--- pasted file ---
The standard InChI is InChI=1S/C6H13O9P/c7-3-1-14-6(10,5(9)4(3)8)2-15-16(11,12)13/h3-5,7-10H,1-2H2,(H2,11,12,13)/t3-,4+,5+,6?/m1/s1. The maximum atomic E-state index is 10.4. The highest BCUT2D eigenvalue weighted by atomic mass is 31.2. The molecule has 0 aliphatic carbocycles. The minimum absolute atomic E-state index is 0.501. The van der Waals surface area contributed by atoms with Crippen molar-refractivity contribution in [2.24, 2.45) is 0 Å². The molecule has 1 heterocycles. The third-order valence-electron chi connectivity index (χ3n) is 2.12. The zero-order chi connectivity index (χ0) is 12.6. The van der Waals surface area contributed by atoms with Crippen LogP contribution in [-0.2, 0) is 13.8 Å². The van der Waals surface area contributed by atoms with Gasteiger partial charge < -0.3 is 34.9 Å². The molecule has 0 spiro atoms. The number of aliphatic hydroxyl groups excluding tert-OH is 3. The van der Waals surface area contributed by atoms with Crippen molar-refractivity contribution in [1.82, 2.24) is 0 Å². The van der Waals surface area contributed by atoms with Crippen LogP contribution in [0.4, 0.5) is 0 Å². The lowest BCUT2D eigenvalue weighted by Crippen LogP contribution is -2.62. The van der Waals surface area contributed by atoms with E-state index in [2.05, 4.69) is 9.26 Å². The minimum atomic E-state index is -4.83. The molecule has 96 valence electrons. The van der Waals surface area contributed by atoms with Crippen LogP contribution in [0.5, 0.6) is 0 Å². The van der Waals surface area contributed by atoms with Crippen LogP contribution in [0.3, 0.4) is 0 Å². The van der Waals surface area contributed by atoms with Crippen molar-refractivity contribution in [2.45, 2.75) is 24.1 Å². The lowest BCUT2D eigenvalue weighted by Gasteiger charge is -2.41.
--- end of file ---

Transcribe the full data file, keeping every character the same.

The standard InChI is InChI=1S/C6H13O9P/c7-3-1-14-6(10,5(9)4(3)8)2-15-16(11,12)13/h3-5,7-10H,1-2H2,(H2,11,12,13)/t3-,4+,5+,6?/m1/s1. The maximum atomic E-state index is 10.4. The highest BCUT2D eigenvalue weighted by atomic mass is 31.2. The molecule has 0 aliphatic carbocycles. The minimum absolute atomic E-state index is 0.501. The van der Waals surface area contributed by atoms with Crippen molar-refractivity contribution in [2.24, 2.45) is 0 Å². The molecule has 1 heterocycles. The third-order valence-electron chi connectivity index (χ3n) is 2.12. The zero-order chi connectivity index (χ0) is 12.6. The van der Waals surface area contributed by atoms with Crippen LogP contribution in [-0.2, 0) is 13.8 Å². The van der Waals surface area contributed by atoms with Gasteiger partial charge < -0.3 is 34.9 Å². The molecule has 0 spiro atoms. The number of aliphatic hydroxyl groups excluding tert-OH is 3. The van der Waals surface area contributed by atoms with Crippen molar-refractivity contribution in [1.82, 2.24) is 0 Å². The van der Waals surface area contributed by atoms with Crippen LogP contribution in [0.4, 0.5) is 0 Å². The lowest BCUT2D eigenvalue weighted by Crippen LogP contribution is -2.62. The van der Waals surface area contributed by atoms with E-state index in [2.05, 4.69) is 9.26 Å². The minimum atomic E-state index is -4.83. The molecule has 96 valence electrons. The van der Waals surface area contributed by atoms with Crippen LogP contribution in [0.5, 0.6) is 0 Å². The van der Waals surface area contributed by atoms with Crippen LogP contribution in [0.3, 0.4) is 0 Å². The van der Waals surface area contributed by atoms with Crippen molar-refractivity contribution in [2.45, 2.75) is 24.1 Å². The lowest BCUT2D eigenvalue weighted by Gasteiger charge is -2.41.